Instead of cooperating and assuring their citizens that they are governed by leaders who can provide for them even during the coronavirus crisis, Croatian President and Prime Minister, Zoran Milanović and Andrej Plenković respectively, are increasingly showing intolerance by consuming themselves in publicly firing attacks at each other.
Despite holding different topoi at the political spectrum, their public quarrels extend beyond the usual models of diplomatic and political behavior. Calling each other by various derogatory names, the only thing they do successfully is showing the nation that there is practically no unity in governing the state.
The last in a series of disagreements between the president and the prime minister concerned Croatia’s participation in the Three Seas initiative. Yesterday’s meeting was chaired by Estonia, with Plenković representing the Croatian side instead of Milanović.
During the summit, Plenković recalled that Croatia is a co-founder of the Initiative, emphasizing the importance of strengthening cooperation between the countries in the Adriatic, Baltic and Black Seas in order to accelerate economic recovery and support development projects in transport, energy and digitalization.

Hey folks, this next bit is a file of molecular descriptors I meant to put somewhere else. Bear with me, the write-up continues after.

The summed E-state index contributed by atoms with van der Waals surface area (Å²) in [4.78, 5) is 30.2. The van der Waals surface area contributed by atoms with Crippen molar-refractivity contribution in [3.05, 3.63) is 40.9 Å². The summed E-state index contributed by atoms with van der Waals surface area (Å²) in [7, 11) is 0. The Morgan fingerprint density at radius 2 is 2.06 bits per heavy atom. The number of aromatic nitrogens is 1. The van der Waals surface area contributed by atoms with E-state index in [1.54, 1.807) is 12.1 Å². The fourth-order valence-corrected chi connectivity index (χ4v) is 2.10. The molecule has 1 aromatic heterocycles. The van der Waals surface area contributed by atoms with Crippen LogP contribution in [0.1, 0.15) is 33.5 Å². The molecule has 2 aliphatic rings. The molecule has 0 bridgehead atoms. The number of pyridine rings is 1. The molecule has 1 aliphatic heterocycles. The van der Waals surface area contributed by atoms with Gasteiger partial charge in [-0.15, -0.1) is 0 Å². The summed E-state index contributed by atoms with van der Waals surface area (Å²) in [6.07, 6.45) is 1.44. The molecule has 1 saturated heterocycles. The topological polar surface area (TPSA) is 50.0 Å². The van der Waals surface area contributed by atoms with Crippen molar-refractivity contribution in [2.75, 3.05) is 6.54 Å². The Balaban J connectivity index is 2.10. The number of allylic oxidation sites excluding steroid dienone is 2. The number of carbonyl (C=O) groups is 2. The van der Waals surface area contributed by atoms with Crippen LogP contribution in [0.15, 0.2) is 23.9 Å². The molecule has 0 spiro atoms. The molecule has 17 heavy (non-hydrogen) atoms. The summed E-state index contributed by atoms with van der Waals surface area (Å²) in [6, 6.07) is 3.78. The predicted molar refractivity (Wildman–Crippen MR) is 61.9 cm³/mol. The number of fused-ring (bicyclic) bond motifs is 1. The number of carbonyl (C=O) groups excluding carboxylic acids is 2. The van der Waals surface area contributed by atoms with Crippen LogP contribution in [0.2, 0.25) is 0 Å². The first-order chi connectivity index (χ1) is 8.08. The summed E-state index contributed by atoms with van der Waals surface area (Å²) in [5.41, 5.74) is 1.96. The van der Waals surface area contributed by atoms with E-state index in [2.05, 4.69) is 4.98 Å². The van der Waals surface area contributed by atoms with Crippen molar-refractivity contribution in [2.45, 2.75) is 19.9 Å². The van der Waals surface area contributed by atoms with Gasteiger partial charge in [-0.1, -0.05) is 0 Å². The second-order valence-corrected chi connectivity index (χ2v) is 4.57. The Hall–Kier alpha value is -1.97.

Croatia has joined the Initiative’s investment fund, in which it will invest up to 20m euros through the Croatian Bank for Reconstruction and Development.
This figure particularly bothered Milanović, who said that “Croatia should not invest a single penny” in the Initiative. Milanović believes this initiative to be “unnecessary for Croatia, and potentially harmful”.
“I am against Croatia spending even a penny for that initiative as long as the how, what and when of it remains unclear”, Milanović told reporters.
He adds that he does not see any benefit from the Initiative which “irritates Germany and damages Croatia’s relations with Moscow”, considering that it is a project instigated by the USA to sell as much liquefied natural gas as possible.
The Government considers Croatia’s participation in the Initiative to be not only productive, but also desirable. The initiative embodies a Croatian-Polish project launched in 2016, with the aim of strengthening trade, infrastructure, energy and political cooperation in the area between the Adriatic, Baltic and Black Seas. The project connects 12 EU member states: Austria, Bulgaria, Croatia, the Czech Republic, Estonia, Hungary, Latvia, Lithuania, Poland, Romania, Slovakia and Slovenia.
It is especially important for Croatia due to the construction of an LNG terminal on island Krk, which will be connected to the terminal already built in Poland through a gas pipeline network. /ibna